10) Moriz Rosenthal (Mikuli, Liszt) - Chopin Sonata in B Minor, 3rd Mvt.

11) Claude Debussy - La plus que lente

12) Maurice Ravel - Miroirs, Oiseaux triste

13) Ignaz Paderewski ( Leschetizky) - Debussy, Reflet dans l'eau

Posted By: Wuffski

Re: Classical Piano News Story With You Tube Video Link - 02/08/13 05:57 PM

The rolled chord prepares the emphasis of some leading element in the phrase. If the presence of the preparation itself becomes an important part of the phrase, then this 'idea' can be pointed out as an annotated appregio in the score. If not, then it is up to the interpreter to apply such effect, or to emphasize some leading element in a different way as well. That´s how I understand it. For harpsichord and organ playing it to me is THE way for putting expression to a piece.
But we are here speaking about explicit piano music. Your findings would thus point out, that it was quite popular in the past to emphasize elements by rolling chords, also on the piano which would with its dynamic expression not depend on this, but that we lost this in our nowadays mainstream performance.
Did we really lose it, or did it just become more popular to substitute it by some other means of expression, like for instance dynamic phrasing?
Posted By: Louis Podesta

Re: Classical Piano News Story With You Tube Video Link - 02/08/13 08:47 PM

Marco M:

My theory on this is as follows: The piano is a stringed instrument. I can think of no society, primitive or civilized, that ever had a stringed instrument as part of their culture, where the intstrument was not "strummed." You should know this better than anyone else, because as you know, the guitar is the most popular instrument in the world.

It is my contention, that, anthropologically, arpeggiation is the more natural way to play the piano because in essence one is "strumming" this melodic stringed instrument.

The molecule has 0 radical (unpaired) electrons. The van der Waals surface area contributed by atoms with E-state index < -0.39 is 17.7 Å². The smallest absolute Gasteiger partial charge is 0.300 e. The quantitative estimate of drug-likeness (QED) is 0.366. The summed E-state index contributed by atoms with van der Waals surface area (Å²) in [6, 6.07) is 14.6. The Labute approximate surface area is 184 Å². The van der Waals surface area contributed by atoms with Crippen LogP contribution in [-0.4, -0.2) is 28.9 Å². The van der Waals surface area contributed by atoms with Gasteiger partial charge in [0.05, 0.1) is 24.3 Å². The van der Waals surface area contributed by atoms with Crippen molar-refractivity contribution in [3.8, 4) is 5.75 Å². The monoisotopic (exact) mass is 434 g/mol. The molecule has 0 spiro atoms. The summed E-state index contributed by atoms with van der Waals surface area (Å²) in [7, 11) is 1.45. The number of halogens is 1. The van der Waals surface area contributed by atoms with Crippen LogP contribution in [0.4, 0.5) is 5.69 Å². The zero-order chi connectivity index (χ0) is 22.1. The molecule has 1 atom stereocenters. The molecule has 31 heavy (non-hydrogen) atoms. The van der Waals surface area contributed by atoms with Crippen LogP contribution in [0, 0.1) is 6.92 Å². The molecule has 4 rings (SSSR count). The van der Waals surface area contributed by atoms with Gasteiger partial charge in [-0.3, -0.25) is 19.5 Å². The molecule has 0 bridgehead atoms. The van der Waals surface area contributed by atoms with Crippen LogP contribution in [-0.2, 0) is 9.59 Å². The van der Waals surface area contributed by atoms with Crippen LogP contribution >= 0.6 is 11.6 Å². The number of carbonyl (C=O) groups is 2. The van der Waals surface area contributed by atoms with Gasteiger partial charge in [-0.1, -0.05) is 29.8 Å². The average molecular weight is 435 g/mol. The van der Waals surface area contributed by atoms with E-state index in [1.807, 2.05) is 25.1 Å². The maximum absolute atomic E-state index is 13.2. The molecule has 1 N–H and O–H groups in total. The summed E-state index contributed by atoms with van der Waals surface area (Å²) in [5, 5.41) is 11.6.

As to why block chord, artificially, came into being (because I can find no evidence that anyone played like that in the 19th century)my theory is that "Modernism" was all the rage in Europe in the 1920' and 1930's. And, no one wanted to be left out.

Therefore, when Igor Stravinsky announced to the world that the piano was not a melodic instrument, it was percussive instrument, then Rubinstein, Gieseking, Backhaus, and all the rest, beat a path to Modernism.

Evidence of this is shown in the First International Chopin Competition held in 1927. Then, a 40 year old Artur Rubinstein worked feverishly behind the scenes of that competition to see to that after the prizes were awarded that never again would anyone play Chopin with broken chords. And, that is exactly what happened.

Also, when one composes music, they do not hear block chords or standard notation in their head. They hear a sound. The above mentioned pianists were the very first to conertize who did not play their own compositions. When you play your own stuff, you always improvise changes.

And, most of these guys never had a piano lesson as an adult, but they could all sight read the spots of the wall. So, a record company could put them in the studio, and they could crank out a finished product in less than a day.

Rubinstein did this 200 times, and Wilhelm Backhaus and Gieseking were not far behind. They became famous, and therefore that is the way the world was taught to play the piano. "From the score!"

Posted By: Wuffski

Re: Classical Piano News Story With You Tube Video Link - 02/15/13 02:58 PM

While I do agree with you that rolling a chord is a nice possibility of expression, and interpreters today restrict themselfs much by being too often too sticky to the score, instead of just transporting a musical statement in a fashionable way, I find your explanations construe too extensively.

Nevertheless, I guess you will like to add the following interpretation, in which annotated blocked chords are rolled as well, to your collection of proofs on the widespread practice of doing so in the past.
Rudolph Ganz plays the Song Of The Volga Boatmen

Posted By: Michael_99

Re: Classical Piano News Story With You Tube Video Link - 02/15/13 03:15 PM

A very interesting thread. Thank you.
Posted By: Louis Podesta

Re: Classical Piano News Story With You Tube Video Link - 03/07/13 08:08 PM

I just sent these playing examples to the classical music critic for the Chicago Tribune, so I thought you guys should have it too.

They are You Tube live performances of Mieczyslaw Horszowski who was the oldest living concert pianist in history, having died at the age of 100 in 1993. The second link was recorded two years before his death.

The man made his debut at the age of eight in 1905 and played in this 19th century style for the next 90 years. And, he taught at the Curtis Institute of Music for many years.

It is stunningly beautiful music. Enjoy.